Last year in Mali, SMC reduced childhood hospital admissions by 70% compared to the year before. This year in Mali, Bénédicte Lecoq, a field coordinator for Doctors without Borders, says that one of the rooms for children at the district hospital in Koutiala closed because it was uncharacteristically empty. I spoke with village chiefs, health workers and mothers, asking about side effects, the hassle of the intervention, and the potential for resistance, but I couldn’t find a negative opinion of SMC. Instead, they were relieved to not struggle for the funds to take sick children to clinics.
However, for the program to work large-scale and long-term, MSF cannot guide the way, procuring drugs, and paying, training and supervising fleets of community health workers. Hospitals tend to be understaffed and under-equipped throughout sub-Saharan Africa, so there are few – if any – existing systems to draw from.
After my feature ran, Aleksandra Misiorowska, the associate director of the Malaria Medicines Venture in Geneva, emailed me to say that worries about drug resistance paled in comparison to more immediate concerns about the sustainability of SMC. She suggests that countries should try to work the intervention into existing community-based programs, and give those programs adequate support to take on a new function.
Doctors without Borders attempted to do just that in Mali by combining the intervention a nutritional program because more than a quarter of Malian children are moderately to severely underweight.When children came for their malaria pills, health workers would also measure the width of their upper arms. The organization hopes this dual-purpose will ultimately make SMC more cost-effective, and therefore more attractive when the Malian government looks to fund and organize it on their own.
In Senegal, health officials hope SMC will go smoothly because vitamin and vaccination campaigns already involve health workers visiting villages, as opposed to villagers reaching clinics. “We have a long history of door to door campaigns here,” says Debbie Gueye a malaria advisor at USAID in Dakar.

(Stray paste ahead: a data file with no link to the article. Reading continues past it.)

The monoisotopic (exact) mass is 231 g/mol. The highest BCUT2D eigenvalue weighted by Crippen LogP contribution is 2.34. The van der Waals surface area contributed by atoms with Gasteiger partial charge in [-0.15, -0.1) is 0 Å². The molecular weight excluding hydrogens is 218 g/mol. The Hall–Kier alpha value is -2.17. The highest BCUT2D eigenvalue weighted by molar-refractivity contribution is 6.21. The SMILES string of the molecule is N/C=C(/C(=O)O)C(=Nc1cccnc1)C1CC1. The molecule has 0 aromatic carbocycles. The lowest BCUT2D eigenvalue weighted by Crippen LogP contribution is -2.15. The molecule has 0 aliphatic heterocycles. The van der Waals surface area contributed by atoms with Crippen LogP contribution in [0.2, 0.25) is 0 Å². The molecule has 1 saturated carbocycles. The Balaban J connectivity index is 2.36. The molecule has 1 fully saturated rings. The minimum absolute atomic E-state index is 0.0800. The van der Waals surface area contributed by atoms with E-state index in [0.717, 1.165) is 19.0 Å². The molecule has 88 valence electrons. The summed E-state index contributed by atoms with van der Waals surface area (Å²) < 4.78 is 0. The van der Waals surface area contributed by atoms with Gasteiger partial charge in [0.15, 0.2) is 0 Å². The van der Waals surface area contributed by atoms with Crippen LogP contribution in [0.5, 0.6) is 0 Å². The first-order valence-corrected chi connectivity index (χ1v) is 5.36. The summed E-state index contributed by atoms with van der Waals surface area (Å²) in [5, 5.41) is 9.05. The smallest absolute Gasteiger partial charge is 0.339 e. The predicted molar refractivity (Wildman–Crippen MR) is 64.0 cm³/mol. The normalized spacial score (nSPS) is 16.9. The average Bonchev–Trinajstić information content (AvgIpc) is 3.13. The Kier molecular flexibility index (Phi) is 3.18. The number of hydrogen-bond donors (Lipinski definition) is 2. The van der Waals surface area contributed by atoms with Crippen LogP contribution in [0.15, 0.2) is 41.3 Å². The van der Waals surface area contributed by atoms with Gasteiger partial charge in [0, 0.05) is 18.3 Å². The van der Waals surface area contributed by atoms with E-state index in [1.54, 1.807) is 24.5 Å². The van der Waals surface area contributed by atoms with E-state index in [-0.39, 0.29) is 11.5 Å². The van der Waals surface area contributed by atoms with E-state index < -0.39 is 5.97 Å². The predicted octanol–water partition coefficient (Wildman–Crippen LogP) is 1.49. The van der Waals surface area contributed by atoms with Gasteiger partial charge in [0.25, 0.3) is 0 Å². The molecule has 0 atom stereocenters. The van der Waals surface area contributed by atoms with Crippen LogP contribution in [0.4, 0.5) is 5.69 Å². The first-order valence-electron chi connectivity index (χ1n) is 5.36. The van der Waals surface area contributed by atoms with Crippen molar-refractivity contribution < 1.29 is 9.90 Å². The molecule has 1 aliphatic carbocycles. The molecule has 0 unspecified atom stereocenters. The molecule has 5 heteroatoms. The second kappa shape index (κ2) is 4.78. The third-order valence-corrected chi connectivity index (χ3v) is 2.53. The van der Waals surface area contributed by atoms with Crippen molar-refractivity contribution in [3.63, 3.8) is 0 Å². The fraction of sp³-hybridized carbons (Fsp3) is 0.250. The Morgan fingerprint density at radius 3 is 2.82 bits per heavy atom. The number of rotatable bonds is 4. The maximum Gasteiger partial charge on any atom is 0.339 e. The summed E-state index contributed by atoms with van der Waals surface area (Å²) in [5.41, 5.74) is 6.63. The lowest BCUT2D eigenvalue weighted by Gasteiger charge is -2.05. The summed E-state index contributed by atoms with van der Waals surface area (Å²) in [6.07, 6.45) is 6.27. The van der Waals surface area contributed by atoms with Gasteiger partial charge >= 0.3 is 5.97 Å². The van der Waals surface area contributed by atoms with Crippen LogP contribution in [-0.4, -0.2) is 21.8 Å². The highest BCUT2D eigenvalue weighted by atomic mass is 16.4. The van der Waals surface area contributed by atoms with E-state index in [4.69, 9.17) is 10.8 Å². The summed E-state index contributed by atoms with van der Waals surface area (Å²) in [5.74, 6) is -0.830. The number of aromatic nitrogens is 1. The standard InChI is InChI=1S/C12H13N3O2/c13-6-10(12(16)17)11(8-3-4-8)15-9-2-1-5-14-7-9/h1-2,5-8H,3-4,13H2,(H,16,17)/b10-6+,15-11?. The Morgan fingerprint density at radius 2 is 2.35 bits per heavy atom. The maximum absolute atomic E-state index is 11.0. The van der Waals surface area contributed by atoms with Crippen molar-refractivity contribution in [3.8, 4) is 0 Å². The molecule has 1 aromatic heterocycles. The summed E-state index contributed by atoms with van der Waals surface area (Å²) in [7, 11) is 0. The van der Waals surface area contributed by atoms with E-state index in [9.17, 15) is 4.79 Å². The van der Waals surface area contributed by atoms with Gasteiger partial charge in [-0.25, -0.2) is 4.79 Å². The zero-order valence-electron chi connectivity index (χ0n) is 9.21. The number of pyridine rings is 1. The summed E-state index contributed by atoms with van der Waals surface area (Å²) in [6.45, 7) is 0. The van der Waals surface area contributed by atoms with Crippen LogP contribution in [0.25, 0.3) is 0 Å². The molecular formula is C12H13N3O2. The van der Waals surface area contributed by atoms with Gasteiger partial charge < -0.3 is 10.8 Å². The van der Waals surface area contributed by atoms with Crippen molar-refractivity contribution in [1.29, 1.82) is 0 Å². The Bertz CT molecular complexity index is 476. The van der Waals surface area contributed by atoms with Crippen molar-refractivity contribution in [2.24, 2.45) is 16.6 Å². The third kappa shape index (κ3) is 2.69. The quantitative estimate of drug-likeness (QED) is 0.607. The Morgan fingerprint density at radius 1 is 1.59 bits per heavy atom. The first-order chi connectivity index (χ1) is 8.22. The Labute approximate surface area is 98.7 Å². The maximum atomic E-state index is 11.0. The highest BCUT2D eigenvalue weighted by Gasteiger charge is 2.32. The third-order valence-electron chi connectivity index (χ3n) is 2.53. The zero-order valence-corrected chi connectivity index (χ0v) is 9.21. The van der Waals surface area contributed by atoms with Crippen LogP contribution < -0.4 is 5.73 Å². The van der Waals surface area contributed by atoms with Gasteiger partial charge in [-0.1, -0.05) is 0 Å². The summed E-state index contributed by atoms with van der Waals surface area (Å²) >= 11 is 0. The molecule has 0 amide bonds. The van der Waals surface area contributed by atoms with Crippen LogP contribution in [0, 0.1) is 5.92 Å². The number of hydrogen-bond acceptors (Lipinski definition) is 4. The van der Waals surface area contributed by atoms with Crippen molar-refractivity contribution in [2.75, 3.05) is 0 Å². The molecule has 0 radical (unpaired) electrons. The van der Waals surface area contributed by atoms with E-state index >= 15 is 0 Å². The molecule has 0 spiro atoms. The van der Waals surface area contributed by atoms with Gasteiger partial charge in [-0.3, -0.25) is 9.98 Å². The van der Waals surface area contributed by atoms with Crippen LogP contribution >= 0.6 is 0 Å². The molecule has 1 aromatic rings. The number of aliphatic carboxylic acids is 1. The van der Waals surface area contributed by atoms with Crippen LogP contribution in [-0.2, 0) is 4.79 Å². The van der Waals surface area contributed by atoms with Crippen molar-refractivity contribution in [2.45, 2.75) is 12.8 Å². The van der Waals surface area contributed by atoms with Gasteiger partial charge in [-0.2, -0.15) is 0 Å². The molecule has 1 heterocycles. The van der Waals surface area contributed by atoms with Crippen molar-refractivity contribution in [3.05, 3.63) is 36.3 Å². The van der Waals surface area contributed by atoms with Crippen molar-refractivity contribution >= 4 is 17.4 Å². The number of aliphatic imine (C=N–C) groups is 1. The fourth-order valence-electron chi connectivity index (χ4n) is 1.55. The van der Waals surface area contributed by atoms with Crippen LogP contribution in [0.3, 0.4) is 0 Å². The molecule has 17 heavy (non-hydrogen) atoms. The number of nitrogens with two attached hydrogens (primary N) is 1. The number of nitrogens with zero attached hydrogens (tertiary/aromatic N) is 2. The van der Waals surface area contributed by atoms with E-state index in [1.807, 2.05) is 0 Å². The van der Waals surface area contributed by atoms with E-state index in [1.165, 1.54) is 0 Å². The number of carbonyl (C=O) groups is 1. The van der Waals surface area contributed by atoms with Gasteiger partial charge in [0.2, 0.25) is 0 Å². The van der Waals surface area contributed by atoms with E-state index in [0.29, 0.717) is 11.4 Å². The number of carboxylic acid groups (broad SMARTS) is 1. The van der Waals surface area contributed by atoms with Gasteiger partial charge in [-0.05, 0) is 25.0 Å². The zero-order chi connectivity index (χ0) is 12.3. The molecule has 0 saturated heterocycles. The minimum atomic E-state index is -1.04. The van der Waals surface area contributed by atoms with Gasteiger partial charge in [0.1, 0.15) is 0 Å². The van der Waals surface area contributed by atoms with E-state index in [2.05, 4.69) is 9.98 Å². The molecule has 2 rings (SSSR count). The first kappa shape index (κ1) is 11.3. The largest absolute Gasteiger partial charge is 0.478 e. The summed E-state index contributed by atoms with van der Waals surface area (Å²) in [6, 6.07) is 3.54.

If SMC makes a significant dent in malaria over the next couple of years, it may trigger a revival of drug-based prevention schemes. Recently, the WHO recommended that HIV-positive people in sub-Saharan Africa take the tuberculosis drug isoniazid to prevent the disease. And last year, the US Food and Drug Administration gave their stamp of approval to preventative doses of an antiretroviral drug, Truvada, for healthy people at high risk of HIV. In order to deliver these interventions in Africa, countries must build a carefully orchestrated system of health care workers who can be equipped, supervised and paid to reach millions of people.
That might not be impossible. Several African governments have embraced projects like the One Million Community Health Workers Campaign, which aims to find village-elected health workers and provide them with the finances and tools they need to serve their communities. And malaria control officers in Mauritania, Burkina Faso, Gambia, Guinea Bissau, Cameroon and Ghana are scrambling for funds from USAID, UNICEF, and other organizations so that they can launch SMC campaigns next year.
Amy Maxmen is a Brooklyn-based science journalist whose work appears in Nature, The Smithsonian, Nova/PBS and other outlets. This post derives from a trip sponsored by the Pulitzer Center on Crisis Reporting.